Egypt: republic a disaster
Written by Professor David Flint AM   
Monday, 16 May 2011

An entire community - the Christian community in the new Egypt - is under attack, warns Micah Halpern in The Australian “Coptic Christians slaughtered in Egypt as the world looks away” (16/5)

 “And the world remains relatively silent,“ he adds. “There has been no significant religious outcry, political redress or diplomatic pressure to stop the attacks. There has been almost no media coverage as Egypt's Muslims systematically, over the past few months, set about massacring Egypt's Christians.”

[ King and Queen of Egypt (right); The Shah and Empress of Iran ]

He writes that twelve Christians have been  murdered, two hundred and thirty-two people wounded and two churches in Cairo burned just in recent days.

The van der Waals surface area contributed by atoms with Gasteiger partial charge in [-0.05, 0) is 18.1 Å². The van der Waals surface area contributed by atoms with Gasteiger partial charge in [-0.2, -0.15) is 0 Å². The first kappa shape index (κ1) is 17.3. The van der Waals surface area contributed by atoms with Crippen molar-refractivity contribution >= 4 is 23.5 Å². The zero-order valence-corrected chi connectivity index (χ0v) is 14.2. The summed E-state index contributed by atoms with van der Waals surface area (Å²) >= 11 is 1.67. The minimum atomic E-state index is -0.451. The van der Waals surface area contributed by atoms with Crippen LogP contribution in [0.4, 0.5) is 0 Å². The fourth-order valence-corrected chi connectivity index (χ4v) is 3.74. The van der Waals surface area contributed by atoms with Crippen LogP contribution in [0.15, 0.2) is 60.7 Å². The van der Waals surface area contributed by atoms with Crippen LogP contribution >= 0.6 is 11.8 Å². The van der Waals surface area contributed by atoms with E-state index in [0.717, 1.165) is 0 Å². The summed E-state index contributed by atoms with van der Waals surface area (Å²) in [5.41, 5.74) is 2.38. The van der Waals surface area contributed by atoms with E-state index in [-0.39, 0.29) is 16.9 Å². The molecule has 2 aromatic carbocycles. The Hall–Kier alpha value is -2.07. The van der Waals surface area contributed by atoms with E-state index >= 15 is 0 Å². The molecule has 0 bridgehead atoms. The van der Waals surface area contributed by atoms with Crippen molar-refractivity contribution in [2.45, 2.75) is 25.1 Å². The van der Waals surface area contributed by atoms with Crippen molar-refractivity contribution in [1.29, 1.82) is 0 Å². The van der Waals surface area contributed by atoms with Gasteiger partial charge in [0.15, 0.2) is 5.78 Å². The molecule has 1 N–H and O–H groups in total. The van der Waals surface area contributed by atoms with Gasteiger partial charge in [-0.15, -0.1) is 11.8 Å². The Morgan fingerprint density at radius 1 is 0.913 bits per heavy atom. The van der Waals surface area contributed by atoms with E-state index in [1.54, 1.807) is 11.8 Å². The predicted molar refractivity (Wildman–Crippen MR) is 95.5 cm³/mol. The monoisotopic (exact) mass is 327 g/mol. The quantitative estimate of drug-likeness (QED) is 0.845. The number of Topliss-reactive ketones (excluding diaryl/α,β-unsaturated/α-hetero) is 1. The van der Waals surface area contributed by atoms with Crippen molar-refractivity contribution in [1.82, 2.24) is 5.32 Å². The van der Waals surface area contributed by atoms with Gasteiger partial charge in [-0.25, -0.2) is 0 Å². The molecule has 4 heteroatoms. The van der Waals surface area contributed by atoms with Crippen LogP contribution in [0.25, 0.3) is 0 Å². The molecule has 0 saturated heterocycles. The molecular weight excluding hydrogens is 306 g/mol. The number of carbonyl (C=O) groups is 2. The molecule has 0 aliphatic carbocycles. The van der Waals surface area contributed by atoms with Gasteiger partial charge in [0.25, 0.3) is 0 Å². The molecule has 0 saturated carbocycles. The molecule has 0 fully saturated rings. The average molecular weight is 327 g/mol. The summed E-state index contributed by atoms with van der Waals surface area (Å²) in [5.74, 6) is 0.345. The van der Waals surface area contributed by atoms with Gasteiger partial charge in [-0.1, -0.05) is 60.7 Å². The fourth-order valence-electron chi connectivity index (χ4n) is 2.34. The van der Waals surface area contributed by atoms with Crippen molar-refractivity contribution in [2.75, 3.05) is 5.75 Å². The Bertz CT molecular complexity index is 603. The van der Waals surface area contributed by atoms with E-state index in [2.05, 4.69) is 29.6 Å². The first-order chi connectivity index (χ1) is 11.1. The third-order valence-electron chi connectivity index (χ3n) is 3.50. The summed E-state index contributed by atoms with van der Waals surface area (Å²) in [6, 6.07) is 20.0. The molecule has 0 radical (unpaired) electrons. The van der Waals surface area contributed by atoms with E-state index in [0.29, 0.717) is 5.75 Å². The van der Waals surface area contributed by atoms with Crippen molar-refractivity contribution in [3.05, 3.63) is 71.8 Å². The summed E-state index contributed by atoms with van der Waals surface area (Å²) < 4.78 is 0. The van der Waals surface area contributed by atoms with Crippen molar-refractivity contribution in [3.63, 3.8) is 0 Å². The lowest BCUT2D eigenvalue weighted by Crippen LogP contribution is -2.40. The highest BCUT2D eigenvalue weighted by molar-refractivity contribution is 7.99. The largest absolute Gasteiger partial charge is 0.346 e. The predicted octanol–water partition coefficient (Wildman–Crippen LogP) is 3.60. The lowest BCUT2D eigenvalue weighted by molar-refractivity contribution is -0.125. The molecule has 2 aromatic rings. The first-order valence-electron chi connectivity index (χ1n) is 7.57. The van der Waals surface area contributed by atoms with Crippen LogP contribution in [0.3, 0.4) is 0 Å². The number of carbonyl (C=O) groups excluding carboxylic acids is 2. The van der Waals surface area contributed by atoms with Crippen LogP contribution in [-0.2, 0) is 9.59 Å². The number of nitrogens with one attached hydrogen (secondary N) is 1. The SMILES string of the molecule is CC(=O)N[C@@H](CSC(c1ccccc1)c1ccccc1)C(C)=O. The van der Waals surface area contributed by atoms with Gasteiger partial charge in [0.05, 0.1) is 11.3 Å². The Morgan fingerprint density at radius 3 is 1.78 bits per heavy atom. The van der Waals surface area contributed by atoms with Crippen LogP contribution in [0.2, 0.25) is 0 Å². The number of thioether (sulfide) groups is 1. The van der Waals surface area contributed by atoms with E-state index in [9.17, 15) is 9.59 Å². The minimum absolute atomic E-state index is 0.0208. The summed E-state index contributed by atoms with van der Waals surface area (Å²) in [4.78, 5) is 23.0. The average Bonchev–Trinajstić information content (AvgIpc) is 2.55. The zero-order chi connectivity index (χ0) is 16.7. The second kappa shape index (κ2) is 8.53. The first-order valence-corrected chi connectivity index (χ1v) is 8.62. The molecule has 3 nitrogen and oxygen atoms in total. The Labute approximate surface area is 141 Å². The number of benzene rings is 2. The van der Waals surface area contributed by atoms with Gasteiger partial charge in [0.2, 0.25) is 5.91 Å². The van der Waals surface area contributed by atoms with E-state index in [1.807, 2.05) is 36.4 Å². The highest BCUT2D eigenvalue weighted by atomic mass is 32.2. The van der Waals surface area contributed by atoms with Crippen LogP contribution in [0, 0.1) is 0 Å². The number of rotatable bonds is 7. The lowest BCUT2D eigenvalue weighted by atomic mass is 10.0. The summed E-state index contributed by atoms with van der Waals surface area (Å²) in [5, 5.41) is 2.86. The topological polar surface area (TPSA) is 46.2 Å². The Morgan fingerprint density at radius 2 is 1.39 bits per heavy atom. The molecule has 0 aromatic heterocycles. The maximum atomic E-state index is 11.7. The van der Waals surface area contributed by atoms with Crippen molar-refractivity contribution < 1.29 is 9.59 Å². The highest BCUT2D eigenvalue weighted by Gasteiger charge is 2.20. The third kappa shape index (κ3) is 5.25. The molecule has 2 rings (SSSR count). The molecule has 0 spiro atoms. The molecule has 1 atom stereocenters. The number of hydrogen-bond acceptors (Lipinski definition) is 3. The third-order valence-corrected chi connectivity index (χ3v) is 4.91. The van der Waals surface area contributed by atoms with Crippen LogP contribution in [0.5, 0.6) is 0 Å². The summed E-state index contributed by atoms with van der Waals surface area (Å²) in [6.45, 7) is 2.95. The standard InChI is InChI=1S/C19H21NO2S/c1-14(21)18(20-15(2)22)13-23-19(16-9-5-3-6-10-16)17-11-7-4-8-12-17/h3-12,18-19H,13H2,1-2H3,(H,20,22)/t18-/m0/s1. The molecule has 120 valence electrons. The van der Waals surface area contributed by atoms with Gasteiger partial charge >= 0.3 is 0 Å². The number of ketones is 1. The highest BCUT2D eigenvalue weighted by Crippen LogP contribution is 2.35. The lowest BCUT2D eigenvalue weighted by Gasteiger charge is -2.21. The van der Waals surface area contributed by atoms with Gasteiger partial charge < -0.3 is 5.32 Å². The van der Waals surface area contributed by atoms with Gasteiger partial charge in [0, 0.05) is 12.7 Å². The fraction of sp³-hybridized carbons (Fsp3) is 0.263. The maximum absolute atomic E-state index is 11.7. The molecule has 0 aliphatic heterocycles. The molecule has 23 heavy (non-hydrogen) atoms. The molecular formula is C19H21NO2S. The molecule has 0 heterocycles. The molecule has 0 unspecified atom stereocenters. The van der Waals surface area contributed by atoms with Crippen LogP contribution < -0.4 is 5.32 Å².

Over the past few months church property has being gutted, vandalised and violated with graffiti,” he adds. “Churches have been blown up.”

He says that Egypt's Christians are a minority, a very successful minority. Yet when the constitutional monarchy was overthrown by the republicans the Copts were 10 per cent of the population but  owned 50 per cent of the wealth. Egypt and its great cities were cultured and cosmopolitan with large numbers of Jews, Greeks and other minorities, as well as the Egyptian Copts.

The republic brought the expulsion of Jews, Greeks and others, and the persecution of the Copts. For all of them, the republic was a disaster. For the great majority, the republic has been a terrible disappointment.

[ For more reports on constitutional monarchy in the Muslim world, see the ACM section on this subject. Click here